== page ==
Oh no, not the answer for a! The would be the velocity she hits the pool at. I think to solve for b you need to leave it in Joules, and then figure out a's answer, convert it to Joules and subtract them to get b's answer.
  13. Nov 11, 2008 #12
    I am not sure how to get the answer for (a). I though I was on the right track. The gpe on the balcony is 11,760, the KE on the balcony is 0. Then, she takes off... Her GPE decreases and her KE increases until she hits the water. Once she hits the water her GPE is 0 and KE is 11,760. Except to take off and hit the pool in the center she needs acceleration. Which is change in v/t. Neither of which I have. Where do I go from here?
  14. Nov 11, 2008 #13
    Here is what I thought if her Vi=19.79 m/s (not sure of units)
    then to solve for b, KE=0.5*60*19.79= 593.7. Right?
  15. Nov 11, 2008 #14
    a) h=1/2 g*t^2 is correct. Don't forget the 1/2.
    Solve for t and then use the equation for x (no acceleration on x, right) to find the initial velocity.

    b) Write conservation of energy (see post by JWDavid) . You don't need to calculate the kinetic energies. Just the difference.
    Hint: It will not depend on the initial velocity.
  16. Nov 11, 2008 #15
    h(20)= 1/2*9.8m/s*t^2
    Is time 15.1 s?
  17. Nov 12, 2008 #16
    No. t = sqrt(20*2/9.8).
    One thing I've found in the few months I've been doing physics, you have got to reality check you answers (ALMOST every time). 20m =~ 60 feet it doesn't take even a feather 15 seconds to fall 60 feet. The answer for time is gonna be somewhere around 2 seconds.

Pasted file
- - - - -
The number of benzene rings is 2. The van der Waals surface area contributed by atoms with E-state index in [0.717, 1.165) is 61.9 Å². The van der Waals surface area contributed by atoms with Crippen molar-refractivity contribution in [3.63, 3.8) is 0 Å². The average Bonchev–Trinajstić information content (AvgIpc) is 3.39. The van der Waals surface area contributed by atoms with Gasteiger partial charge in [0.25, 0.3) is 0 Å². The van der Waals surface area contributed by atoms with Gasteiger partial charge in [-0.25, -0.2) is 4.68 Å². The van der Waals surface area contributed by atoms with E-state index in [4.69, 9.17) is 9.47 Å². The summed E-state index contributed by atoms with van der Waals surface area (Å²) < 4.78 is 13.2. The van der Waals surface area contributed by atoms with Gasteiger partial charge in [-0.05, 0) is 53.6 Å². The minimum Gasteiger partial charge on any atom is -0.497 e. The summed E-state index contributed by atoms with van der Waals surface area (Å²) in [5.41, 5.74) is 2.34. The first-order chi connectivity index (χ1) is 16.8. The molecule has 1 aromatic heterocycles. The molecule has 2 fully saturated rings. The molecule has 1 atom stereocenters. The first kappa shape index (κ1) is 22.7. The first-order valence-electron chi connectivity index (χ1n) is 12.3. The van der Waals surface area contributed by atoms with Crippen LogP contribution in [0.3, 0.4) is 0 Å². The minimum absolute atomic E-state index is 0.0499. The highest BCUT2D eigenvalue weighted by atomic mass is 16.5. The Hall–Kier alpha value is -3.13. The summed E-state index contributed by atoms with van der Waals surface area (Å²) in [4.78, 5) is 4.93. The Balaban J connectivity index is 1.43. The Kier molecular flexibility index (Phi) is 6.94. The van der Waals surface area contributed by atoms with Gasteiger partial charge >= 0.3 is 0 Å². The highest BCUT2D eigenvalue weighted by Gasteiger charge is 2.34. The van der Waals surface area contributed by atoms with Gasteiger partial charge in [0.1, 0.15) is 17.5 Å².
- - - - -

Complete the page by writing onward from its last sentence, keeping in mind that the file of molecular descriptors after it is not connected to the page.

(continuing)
Therefore your answer to a) is gonna be somewhere (again around) 3m/s, because it will be distance / time
  18. Nov 12, 2008 #17
    Your right, I just get so overwhelmed. The time is squared so it would be the square root of 15.1= 3.88s. I appreciate your help. I am just stuck, I don't know how to solve this equation. I just am not sure what information I need, and then what to do with it. I DO see that the height, mass and distance are important but I don't know how to "build" an equation to solve this.
  19. Nov 12, 2008 #18

    This is how i would approach the question

    Since you are dealing with two dimensional motion x,y break it up and look at them seperately

    First look at the y, component
    knowing gravity,and the intial vertical velocity you can work out the time taken to fall the distance to the ground using your basic kinematics formula
    y(final) = y(intial) + v_y(intial)*t - (1/2)*a_y*t2

    Now knowing the time to fall from the top to bottom you can work out the horizontal distance travelled in this time period. knowing the distance you can solve for "v_x(intial)" to reach the desired 6m.

    x(final) = x(intial) + v_x(intial)*t - (1/2)*a_x*t2

    I find it easier with these problems to break them up and look at the x and y components seperately, the key is knowing that the time taken to fall, is the time used to calculate the horizontal distance travelled while falling.

    You can use energy but it gets abit messier, in my experiance hope it heeps cheers